Many are hosted by museums, councils and libraries. Using Eventbrite, you can search for “Easter egg hunt” and filter the results to show events where you live and make them free. For example, on Easter Saturday in Queen’s Park in Bolton you will find a big Easter day out where you can hunt for enormous painted eggs alongside live music, games and competitions.
And in Glasgow, there is the Great Easter Egg Hunt which takes place on April 27 over an entire 10-storey building in the City of Glasgow College.
The National Trust is hosting some of the most egg-citing Easter hunts and trails this year, which mostly cost £3 per person. If you are a member of the National Trust, you can get admission to the site for free but you’ll have to pay a fee if you’re not a member and that can come to around £10 or more.
There is also a giant Easter egg hunt (by which we mean actual, giant eggs) at RHS Garden Wisley just outside of Woking. Admission fees apply and can be quite expensive at £16.50 for an adult, but if you are a member of the RHS, you can go for free. It’s also only a £1 admission fee if you are getting universal credit, pension credit or employment support allowance.
Children under five can take part in the hunt for free too. Once your kids have found all the eggs, they will be rewarded with a free chocolate treat. There are also craft events and seed planting included in the price which kids will enjoy too.
There are plenty of Easter trails hosted across the country for kids to enjoy too. There is the Gunnersbury Park and Museum trail in London which is on until April 16, every Tuesday to Sunday at 10am to 4:30pm. Your kids will have fun spotting all the different bunnies in the museum’s gallery cases.
Alternatively, you could host your own Easter egg hunt. You know the drill: hide eggs in your home or garden and set your kids free to hunt for them. A pack of chocolate eggs can be expensive (the cheapest we spotted was a small pack for 85p in Aldi), so you might want to craft your own eggs from things you already have in your cupboards or about to be thrown in recycling.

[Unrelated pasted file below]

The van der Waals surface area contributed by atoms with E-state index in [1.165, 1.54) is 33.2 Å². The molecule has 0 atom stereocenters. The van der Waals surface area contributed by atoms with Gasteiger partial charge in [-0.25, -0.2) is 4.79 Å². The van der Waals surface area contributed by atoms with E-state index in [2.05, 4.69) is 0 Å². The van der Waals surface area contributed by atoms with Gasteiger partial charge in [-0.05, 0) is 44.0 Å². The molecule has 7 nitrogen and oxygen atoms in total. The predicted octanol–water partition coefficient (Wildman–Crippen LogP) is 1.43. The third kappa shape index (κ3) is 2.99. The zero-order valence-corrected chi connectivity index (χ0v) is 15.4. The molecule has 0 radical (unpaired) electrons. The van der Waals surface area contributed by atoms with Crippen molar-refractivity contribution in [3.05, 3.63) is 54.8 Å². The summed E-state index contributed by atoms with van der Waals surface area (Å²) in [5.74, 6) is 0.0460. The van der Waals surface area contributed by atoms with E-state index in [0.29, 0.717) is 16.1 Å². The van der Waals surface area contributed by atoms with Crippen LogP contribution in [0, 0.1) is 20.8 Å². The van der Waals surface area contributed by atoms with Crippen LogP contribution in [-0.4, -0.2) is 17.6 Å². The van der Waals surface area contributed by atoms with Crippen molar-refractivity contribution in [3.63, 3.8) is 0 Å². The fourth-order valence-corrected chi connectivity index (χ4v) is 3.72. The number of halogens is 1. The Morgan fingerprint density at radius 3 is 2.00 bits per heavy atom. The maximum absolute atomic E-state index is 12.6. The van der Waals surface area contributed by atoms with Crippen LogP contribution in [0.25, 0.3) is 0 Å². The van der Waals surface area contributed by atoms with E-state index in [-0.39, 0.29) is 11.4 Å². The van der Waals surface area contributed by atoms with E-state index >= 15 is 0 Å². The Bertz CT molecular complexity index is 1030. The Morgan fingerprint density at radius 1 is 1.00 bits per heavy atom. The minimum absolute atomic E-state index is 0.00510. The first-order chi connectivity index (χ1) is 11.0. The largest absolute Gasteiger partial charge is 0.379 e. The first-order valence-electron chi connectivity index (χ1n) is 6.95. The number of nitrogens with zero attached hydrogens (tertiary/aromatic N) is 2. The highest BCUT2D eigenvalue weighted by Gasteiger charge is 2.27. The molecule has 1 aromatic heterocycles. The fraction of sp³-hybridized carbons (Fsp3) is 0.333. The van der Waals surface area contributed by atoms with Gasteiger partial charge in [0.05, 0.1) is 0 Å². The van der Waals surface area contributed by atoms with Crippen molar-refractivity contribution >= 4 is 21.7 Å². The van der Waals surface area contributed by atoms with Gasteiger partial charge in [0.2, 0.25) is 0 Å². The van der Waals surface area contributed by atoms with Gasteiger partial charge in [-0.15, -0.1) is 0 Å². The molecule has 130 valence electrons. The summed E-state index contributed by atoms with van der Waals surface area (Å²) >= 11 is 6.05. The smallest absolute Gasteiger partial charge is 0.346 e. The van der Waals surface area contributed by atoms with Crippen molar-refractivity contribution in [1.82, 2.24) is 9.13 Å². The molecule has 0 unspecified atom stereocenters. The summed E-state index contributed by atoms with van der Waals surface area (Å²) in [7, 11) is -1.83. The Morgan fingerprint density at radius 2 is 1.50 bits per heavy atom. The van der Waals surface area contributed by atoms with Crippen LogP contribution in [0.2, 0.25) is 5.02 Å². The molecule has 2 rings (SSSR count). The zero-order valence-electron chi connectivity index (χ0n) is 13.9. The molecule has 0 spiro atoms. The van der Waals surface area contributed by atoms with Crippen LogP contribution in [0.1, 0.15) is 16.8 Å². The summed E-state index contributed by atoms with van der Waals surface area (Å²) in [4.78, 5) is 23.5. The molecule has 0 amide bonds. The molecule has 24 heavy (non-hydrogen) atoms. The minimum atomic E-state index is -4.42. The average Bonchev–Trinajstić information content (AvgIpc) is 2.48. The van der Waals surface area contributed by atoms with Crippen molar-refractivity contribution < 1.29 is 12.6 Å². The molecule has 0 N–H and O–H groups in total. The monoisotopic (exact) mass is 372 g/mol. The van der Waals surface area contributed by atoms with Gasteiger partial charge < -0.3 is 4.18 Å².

This can be a fun Easter activity in itself, with your kids getting the chance to draw, colour and beautify their own eggs! You can always treat them to something sweet once they’ve collected all the eggs, but this way you will save yourself from buying mini chocolate eggs in bulk.
Create your own Easter crafts or do junk modelling
Creating your own crafts is also a fun activity to do with the kids. And Easter time is the perfect opportunity. BBC Good Food has some fantastic ideas for kids like marbled decorative eggs and salt dough Easter decorations.
But when it comes to Easter crafting, you don’t need anything more than things you already have around the house. At The Big Issue, we collaborated with science teacher and writer Alom Shaha for some cheap and fun creations for kids as part of our Summer Survival Guide. Why not try to make his marvellous mini mangonel?
You could also do junk modelling. Challenge your children to create something from kitchen rolls, egg cartons, milk cartons and cardboard boxes which you have around your house. You might just have a creative genius on your hands.
Free museums for kids
Many museums have free entry for some of their exhibits and can be a fantastic day out for kids. You could head to the Natural History Museum to walk among the dinosaurs, learn about weird and wonderful inventions at the Science Museum or head to the Tate Modern in London.